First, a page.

by Peter Cowdrey
I'm cosily installed by the fire in a cottage on Eilean Shona off Ardnamurchan, a 2000 acre island where I am on a winter retreat. I look out over the waters of the South Channel of Loch Moidart towards the imposing 14th century ruin of Castle Tioram. This panorama is the backdrop for a steady stream of avian comings and goings; through binoculars I sometimes see a flock of rock doves, wild cousins of the feral pigeons found in cities, wheeling around the ramparts of the castle; on the water are small parties of red breasted-mergansers, raffish males leading dowdy females, sometimes a solitary goldeneye, once a male eider; occasionally a peregrine dashes across, hoping to surprise a dove or a duck. Jet-black shags dive, then fly off to dry their wings on the rocks.
One afternoon a handsome great northern diver worked its way along the channel, spending almost as much time under water as on it. In the evenings the imposing form of the resident juvenile sea eagle (they are sometimes known as flying barn doors) wings its way across on its way to roost. The constantly changing wave patterns occasionally break to reveal the rounded head of a passing otter. Angular herons from a nearby heronry stalk the shallows, keeping an eye open for sea eagles, who regard them as both food and competition.
The magnificent 19th century plantations provide refuge for many of the island's small birds. Blue tits are concentrated in a single mobile flock of 100 or so, frequently joined by great tits, goldcrests, coal tits (already breaking occasionally into their see-saw song); a variety of other birds seem to tag along loosely for security, chaffinches, blackbirds, song thrushes, a few redwings from Scandinavia. Inquisitive robins fly over to investigate you, dunnocks and wrens skulk in the undergrowth; jays announce your arrival with raucous screeches in the gnarled oaks. There are other, more elusive flocks around-it is worth getting to know the wheezing call of siskins and the rattling of redpolls if you want to see them. Once over the wind I heard the "chup-chup-chup"s of a group of crossbills, but could not locate them. The island's resident pairs of great-spotted woodpeckers are most easily found by following their their far-carrying "tchick".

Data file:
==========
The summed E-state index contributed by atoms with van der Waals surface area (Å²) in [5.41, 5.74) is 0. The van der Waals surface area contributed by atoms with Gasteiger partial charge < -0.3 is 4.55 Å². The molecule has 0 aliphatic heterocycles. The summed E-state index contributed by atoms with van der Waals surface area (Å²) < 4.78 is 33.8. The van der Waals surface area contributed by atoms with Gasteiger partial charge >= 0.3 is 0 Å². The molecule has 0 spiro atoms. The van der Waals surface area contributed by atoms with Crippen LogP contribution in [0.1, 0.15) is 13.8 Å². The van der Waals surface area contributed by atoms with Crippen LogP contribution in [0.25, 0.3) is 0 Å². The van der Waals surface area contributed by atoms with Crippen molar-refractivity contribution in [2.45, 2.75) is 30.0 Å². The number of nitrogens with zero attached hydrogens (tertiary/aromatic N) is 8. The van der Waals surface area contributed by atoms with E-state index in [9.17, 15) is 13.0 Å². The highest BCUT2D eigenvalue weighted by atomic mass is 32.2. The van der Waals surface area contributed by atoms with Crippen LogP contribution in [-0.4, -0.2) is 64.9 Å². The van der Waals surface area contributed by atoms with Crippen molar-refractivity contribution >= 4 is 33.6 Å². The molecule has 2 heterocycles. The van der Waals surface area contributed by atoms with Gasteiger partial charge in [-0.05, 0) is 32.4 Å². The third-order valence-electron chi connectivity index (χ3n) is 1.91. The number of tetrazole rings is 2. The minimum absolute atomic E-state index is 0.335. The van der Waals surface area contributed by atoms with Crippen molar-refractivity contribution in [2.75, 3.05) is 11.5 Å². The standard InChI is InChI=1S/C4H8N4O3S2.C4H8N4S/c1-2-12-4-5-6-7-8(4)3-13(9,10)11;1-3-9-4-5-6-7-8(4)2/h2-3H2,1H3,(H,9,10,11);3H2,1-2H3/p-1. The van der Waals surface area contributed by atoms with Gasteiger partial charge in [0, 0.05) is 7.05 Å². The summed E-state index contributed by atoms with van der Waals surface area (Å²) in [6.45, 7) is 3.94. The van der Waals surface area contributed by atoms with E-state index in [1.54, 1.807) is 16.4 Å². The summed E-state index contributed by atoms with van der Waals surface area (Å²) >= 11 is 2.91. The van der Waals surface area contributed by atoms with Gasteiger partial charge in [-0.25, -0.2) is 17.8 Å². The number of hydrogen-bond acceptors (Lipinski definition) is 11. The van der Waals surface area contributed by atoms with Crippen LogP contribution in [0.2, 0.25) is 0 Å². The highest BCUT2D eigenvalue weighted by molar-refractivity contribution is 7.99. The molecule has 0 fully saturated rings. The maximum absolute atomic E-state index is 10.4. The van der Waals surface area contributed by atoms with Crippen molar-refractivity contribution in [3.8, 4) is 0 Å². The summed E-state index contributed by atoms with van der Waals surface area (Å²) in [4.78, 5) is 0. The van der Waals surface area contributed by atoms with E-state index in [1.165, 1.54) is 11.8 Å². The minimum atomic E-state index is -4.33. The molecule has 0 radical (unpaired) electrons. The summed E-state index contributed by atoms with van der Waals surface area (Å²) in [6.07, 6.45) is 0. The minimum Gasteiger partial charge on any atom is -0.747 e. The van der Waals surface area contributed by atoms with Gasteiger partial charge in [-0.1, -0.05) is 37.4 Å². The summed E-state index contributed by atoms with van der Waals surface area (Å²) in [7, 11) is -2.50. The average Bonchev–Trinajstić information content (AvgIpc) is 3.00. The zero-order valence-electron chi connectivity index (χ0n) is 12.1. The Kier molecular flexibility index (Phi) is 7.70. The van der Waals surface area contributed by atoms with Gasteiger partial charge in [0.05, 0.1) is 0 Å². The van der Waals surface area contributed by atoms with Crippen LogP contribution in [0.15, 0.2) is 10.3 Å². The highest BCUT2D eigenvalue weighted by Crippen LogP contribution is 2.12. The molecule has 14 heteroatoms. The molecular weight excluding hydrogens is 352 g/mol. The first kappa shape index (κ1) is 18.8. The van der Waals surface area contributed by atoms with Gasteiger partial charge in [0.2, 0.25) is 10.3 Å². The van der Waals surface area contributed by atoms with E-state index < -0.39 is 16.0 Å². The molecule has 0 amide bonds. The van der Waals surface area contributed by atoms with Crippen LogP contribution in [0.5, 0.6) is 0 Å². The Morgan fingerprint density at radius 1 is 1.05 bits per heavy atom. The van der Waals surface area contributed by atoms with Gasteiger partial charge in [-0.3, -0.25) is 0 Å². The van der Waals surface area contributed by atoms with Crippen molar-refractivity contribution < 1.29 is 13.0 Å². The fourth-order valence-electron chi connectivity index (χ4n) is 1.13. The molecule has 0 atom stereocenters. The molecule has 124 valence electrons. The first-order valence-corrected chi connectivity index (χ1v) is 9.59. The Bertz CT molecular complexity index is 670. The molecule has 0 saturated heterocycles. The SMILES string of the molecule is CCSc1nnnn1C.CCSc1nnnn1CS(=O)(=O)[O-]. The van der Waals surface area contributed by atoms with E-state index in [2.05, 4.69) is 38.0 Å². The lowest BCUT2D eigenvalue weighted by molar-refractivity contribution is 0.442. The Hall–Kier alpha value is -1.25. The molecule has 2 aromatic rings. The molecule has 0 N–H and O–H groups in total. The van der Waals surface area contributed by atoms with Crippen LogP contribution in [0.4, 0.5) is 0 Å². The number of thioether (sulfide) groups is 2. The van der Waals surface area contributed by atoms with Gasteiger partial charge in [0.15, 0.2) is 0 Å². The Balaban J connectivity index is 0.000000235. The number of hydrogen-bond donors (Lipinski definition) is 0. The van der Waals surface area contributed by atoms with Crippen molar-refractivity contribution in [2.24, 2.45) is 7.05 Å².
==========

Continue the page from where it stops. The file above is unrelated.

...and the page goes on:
On walks there have been periods of sunlit stillness, the air full of the exuberant piping of oystercatchers and the mournful song of curlews, punctuated by the deep croaking of ravens; at other times the wind blows up and it is hard to imagine how birds can survive-we almost tripped over an unfortunate heron which seemed to be giving up the struggle. At this time of year there are few birds on the windswept tops, just a few wisps of meadow pipits and the odd woodcock, for whom even when it blows a gale the west coast is mild compared to their frozen breeding grounds in Russia. Large numbers fly over the North Sea on full moons in November and December, and slowly work their way westwards in search of milder air. There has been a big freeze inland while I am here, and today on a path through boggy woodland I put up a dozen woodcock, where last week there were none. When I emerged into the open the young sea eagle flew straight over my head, checking me out and causing the hinds on the hill to freeze.
Eilean Shona's birds do not always give themselves up easily; however, over time the island gives up its secrets, and after almost two weeks I am still adding a new bird or two to my list nearly every day.